Lenovo ThinkPad X1 Carbon a top business Ultrabook

By Paul Mah, CIO |  Hardware, Lenovo, Ultrabook

What I really loved was the backlit island-style keyboard, which offered exceptional tactile feel. Unlike the shallow key pitch of most ultra-thin laptops, the keyboard on the ThinkPad X1 Carbon feels satisfying, yet is whisper quiet. As a bonus, the keys are backlit for folks who don't touch-type. The backlight is controlled by hitting the Function key and Spacebar, and toggles between three off, low and high settings.

Even though it's thin, the Lenovo ThinkPad X1 Carbon has a tactile keyboard that's less ultrabook and more laptop.

Commentary: Dirty Secrets of the Lenovo ThinkPad X1 Carbon, 3 Other Ultrabooks

Despite Lenovo's claims of up to 8.2 hours of battery life for the X1 Carbon, real-world tests (Internet browsing and office productivity tasks) done with the screen brightness set to 75 percent resulted in up to 5.5 hours of usage. This is still pretty decent, though you are unlikely to leave the office with the power adapter at home.

On the bright side, the Lenovo RapidCharge capability makes up for this by its ability to charge up to 80 percent of its battery capacity in just 30 minutes. This is extraordinarily useful, especially for executives who have to run from meeting to meeting. Even a short 10-minute stint at your desk with the X1 Carbon plugged in should see it good to go for another hour.

One downside of the RapidCharge technology is that it didn't work with at least one vehicle inverter that I tested it with-the Kensington dual Auto/Air inverter. This could be due to the chargers larger power draw. And while I've not had the opportunity to test it on a plane, it seems that you may not be able to recharge it on the plane as well.

For all its strengths, the X1 Carbon is far from perfect. One glaring downside of the top business ultrabook from Lenovo was its lack of an integrated Gigabit Ethernet port and VGA port. Wired Ethernet offers much faster transfer speeds than Wi-Fi and is important for quick turnaround times for IT department working on recovery or upgrading tasks. In addition, while DP is expected to be leading display interface port in the next few years, many corporations and exhibition venues still offer only legacy options such as the VGA port.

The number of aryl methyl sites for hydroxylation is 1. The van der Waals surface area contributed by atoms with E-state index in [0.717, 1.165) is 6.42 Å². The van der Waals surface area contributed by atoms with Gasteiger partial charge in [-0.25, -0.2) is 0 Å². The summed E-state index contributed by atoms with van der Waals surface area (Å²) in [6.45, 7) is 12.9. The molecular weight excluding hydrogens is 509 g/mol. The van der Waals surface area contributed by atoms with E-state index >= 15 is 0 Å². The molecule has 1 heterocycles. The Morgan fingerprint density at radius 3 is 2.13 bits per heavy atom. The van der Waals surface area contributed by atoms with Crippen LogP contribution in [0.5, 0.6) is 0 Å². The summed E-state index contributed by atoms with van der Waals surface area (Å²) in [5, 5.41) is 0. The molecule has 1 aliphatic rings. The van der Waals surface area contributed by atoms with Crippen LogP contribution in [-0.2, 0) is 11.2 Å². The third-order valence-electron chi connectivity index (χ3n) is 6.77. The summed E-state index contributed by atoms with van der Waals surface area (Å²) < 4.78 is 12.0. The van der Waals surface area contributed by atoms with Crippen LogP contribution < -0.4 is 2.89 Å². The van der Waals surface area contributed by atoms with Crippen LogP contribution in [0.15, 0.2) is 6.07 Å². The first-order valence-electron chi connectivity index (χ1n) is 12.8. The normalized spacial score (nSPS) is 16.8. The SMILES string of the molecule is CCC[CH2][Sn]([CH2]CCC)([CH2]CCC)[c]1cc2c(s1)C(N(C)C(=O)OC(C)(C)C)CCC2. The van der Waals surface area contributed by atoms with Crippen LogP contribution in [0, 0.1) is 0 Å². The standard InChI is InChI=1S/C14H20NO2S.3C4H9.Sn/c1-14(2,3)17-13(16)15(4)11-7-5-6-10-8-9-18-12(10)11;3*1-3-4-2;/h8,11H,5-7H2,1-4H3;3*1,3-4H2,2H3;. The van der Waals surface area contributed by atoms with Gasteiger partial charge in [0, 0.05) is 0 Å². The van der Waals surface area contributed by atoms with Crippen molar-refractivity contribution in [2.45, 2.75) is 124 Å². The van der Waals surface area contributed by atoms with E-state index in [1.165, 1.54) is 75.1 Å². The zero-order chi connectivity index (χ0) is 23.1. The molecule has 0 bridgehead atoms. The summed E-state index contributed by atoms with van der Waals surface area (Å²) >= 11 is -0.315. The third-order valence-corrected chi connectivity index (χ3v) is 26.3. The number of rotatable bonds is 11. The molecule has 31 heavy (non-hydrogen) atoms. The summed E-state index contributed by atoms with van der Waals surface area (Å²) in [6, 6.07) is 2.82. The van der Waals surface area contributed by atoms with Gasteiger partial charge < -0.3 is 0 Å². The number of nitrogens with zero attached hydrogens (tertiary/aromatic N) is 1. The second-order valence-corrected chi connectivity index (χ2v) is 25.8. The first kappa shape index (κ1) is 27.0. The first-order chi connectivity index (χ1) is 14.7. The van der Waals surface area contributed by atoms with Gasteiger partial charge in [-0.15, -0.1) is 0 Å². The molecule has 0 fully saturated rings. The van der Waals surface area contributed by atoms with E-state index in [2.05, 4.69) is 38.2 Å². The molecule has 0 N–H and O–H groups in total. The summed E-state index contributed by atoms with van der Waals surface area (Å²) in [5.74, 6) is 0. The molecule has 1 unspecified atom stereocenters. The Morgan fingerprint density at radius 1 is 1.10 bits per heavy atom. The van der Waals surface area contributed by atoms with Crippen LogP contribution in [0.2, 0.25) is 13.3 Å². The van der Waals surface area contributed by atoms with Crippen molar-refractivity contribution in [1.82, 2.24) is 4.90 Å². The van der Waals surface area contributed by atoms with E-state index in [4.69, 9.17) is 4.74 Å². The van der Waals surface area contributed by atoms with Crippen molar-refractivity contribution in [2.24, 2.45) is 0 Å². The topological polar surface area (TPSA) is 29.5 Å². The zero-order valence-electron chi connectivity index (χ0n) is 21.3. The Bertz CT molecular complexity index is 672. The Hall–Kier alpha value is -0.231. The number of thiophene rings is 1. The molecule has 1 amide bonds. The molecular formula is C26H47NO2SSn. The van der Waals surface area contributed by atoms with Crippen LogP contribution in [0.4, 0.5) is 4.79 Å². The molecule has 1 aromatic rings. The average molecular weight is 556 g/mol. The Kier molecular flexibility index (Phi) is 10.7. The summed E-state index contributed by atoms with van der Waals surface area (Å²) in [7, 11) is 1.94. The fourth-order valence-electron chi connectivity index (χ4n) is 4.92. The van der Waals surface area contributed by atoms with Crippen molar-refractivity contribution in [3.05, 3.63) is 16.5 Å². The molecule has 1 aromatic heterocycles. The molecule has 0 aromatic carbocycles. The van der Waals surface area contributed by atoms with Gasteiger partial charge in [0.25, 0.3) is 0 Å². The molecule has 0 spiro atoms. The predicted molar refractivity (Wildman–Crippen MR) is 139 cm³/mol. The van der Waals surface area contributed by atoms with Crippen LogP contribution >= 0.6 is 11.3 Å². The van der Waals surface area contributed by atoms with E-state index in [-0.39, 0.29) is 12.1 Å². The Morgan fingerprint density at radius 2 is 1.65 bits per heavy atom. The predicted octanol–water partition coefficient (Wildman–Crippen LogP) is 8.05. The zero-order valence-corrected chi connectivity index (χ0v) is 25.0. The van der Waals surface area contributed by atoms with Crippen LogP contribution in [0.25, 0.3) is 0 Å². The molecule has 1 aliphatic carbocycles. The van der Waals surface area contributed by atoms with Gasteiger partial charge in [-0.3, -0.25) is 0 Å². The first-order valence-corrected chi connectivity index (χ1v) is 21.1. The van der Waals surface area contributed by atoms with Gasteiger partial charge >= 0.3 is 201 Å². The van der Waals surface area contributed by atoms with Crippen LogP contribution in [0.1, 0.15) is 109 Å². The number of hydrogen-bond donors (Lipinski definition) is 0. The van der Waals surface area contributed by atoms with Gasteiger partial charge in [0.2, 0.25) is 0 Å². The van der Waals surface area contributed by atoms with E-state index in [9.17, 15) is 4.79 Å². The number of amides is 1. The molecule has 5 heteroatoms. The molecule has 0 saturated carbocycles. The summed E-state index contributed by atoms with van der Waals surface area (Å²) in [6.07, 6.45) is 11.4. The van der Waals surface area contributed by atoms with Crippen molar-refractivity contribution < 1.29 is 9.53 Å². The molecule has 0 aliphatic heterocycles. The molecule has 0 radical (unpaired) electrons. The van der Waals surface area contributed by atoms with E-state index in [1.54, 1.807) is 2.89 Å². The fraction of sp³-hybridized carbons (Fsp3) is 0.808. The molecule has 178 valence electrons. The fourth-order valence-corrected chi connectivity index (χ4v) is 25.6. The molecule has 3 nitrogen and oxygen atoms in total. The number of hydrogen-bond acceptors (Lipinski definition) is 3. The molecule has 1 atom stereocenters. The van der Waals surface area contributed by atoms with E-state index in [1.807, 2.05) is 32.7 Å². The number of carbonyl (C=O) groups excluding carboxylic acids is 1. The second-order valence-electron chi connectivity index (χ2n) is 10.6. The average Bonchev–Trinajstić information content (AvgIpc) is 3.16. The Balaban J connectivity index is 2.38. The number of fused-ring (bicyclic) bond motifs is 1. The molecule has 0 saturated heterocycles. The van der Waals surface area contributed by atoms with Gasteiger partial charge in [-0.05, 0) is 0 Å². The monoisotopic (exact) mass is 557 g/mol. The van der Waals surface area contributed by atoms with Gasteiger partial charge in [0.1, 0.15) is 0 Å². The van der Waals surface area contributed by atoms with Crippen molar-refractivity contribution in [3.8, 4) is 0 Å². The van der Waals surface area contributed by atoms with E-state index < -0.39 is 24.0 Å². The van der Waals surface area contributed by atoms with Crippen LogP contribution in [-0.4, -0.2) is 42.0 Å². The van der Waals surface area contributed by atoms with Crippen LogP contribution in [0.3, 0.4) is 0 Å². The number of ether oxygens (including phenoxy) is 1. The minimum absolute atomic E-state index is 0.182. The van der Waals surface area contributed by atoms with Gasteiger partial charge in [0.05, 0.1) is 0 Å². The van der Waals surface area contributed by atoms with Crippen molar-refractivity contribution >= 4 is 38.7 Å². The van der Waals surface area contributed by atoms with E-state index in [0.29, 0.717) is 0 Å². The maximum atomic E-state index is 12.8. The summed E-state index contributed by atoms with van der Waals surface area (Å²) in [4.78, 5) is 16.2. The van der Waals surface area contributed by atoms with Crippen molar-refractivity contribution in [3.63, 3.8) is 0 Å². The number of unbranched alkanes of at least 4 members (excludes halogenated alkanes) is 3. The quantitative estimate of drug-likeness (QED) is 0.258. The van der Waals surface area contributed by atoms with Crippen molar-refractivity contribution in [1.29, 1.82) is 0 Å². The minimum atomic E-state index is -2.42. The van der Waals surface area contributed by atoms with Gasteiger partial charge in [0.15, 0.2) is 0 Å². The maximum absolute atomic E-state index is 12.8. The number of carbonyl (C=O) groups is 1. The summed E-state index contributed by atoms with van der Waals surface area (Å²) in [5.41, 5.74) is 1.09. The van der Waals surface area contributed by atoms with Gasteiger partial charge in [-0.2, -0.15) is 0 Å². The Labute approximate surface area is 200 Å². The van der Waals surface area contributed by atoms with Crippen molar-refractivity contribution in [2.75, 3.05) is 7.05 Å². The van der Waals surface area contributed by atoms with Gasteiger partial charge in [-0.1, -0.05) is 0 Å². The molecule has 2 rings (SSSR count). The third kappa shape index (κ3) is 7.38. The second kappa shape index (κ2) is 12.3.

To make up for this, Lenovo offers an Ethernet USB dongle as an option, while you can get the Lenovo USB 3.0 to DVI/VGA Monitor Adapter to connect to legacy display devices. Of course, these additional gadgets are more things that can get left at home by mistake or misplaced.

Lenovo ThinkPad X1 Carbon: The bottom line

Despite some shortcomings, the overall performance and features of the Lenovo X1 Carbon make it a highly desirable business device. The fact that it will doubtlessly turn heads and serve as a conversation starter comes as an added bonus, as will its light weight and slim form factor.

Related: Lenovo Shows Windows 8 Ultrabook-Tablet Hybrid With Touchscreen

On the flip side, the X1 Carbon with Windows 7 Professional preinstalled is priced at $1,759, which places it in the price bracket for premium laptops. Price aside, and assuming you don't mind the absence of an integrated Ethernet port and VGA port, the X1 Carbon could well be the best business ultrabook that you can buy right now.

With the upcoming Windows 8 release, you may be tempted to wait for the new OS before buying an X1 Carbon. However, a touch-screen version of the X1 Carbon will probably not improve productivity all that much. Given that its hardware specifications are already top-tier, you may want to go ahead and get the X1 Carbon now if you don't mind upgrading to Windows 8 yourself later.

Paul Mah is a freelance writer and blogger who lives in Singapore. Paul has worked a number of years in various capacities within the IT industry. You can reach Paul at paul@mah.sg and follow him on Twitter at @paulmah.

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